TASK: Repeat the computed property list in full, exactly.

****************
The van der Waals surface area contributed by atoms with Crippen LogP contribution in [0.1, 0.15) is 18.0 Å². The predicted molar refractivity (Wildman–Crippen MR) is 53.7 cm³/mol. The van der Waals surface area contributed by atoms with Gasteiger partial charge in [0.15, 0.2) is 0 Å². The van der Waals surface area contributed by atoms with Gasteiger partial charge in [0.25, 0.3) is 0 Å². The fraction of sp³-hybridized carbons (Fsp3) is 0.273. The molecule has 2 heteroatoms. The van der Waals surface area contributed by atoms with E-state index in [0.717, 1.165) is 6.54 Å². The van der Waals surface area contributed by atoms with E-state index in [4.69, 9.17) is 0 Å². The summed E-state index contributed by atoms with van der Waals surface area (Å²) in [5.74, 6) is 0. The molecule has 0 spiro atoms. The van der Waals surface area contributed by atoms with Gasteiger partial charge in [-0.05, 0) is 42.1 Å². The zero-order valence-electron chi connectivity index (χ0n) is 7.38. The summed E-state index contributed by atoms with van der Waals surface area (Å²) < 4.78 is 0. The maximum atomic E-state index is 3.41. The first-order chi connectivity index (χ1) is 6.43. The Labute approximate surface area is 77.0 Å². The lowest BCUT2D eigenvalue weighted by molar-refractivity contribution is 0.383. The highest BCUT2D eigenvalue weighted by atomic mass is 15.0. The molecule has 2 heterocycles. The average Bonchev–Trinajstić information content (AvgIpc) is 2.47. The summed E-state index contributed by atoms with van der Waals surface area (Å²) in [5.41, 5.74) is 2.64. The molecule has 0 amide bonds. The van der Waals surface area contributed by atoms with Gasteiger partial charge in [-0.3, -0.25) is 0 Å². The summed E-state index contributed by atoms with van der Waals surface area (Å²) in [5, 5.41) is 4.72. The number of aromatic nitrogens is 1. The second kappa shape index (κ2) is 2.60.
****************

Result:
The van der Waals surface area contributed by atoms with Crippen LogP contribution in [0.1, 0.15) is 18.0 Å². The predicted molar refractivity (Wildman–Crippen MR) is 53.7 cm³/mol. The van der Waals surface area contributed by atoms with Gasteiger partial charge in [0.15, 0.2) is 0 Å². The van der Waals surface area contributed by atoms with Gasteiger partial charge in [0.25, 0.3) is 0 Å². The fraction of sp³-hybridized carbons (Fsp3) is 0.273. The molecule has 2 heteroatoms. The van der Waals surface area contributed by atoms with E-state index in [0.717, 1.165) is 6.54 Å². The van der Waals surface area contributed by atoms with E-state index in [4.69, 9.17) is 0 Å². The summed E-state index contributed by atoms with van der Waals surface area (Å²) in [5.74, 6) is 0. The molecule has 0 spiro atoms. The van der Waals surface area contributed by atoms with Gasteiger partial charge in [-0.05, 0) is 42.1 Å². The zero-order valence-electron chi connectivity index (χ0n) is 7.38. The summed E-state index contributed by atoms with van der Waals surface area (Å²) < 4.78 is 0. The maximum atomic E-state index is 3.41. The first-order chi connectivity index (χ1) is 6.43. The Labute approximate surface area is 77.0 Å². The lowest BCUT2D eigenvalue weighted by molar-refractivity contribution is 0.383. The highest BCUT2D eigenvalue weighted by atomic mass is 15.0. The molecule has 2 heterocycles. The average Bonchev–Trinajstić information content (AvgIpc) is 2.47. The summed E-state index contributed by atoms with van der Waals surface area (Å²) in [5.41, 5.74) is 2.64. The molecule has 0 amide bonds. The van der Waals surface area contributed by atoms with Gasteiger partial charge in [-0.3, -0.25) is 0 Å². The summed E-state index contributed by atoms with van der Waals surface area (Å²) in [5, 5.41) is 4.72. The number of aromatic nitrogens is 1. The second kappa shape index (κ2) is 2.60.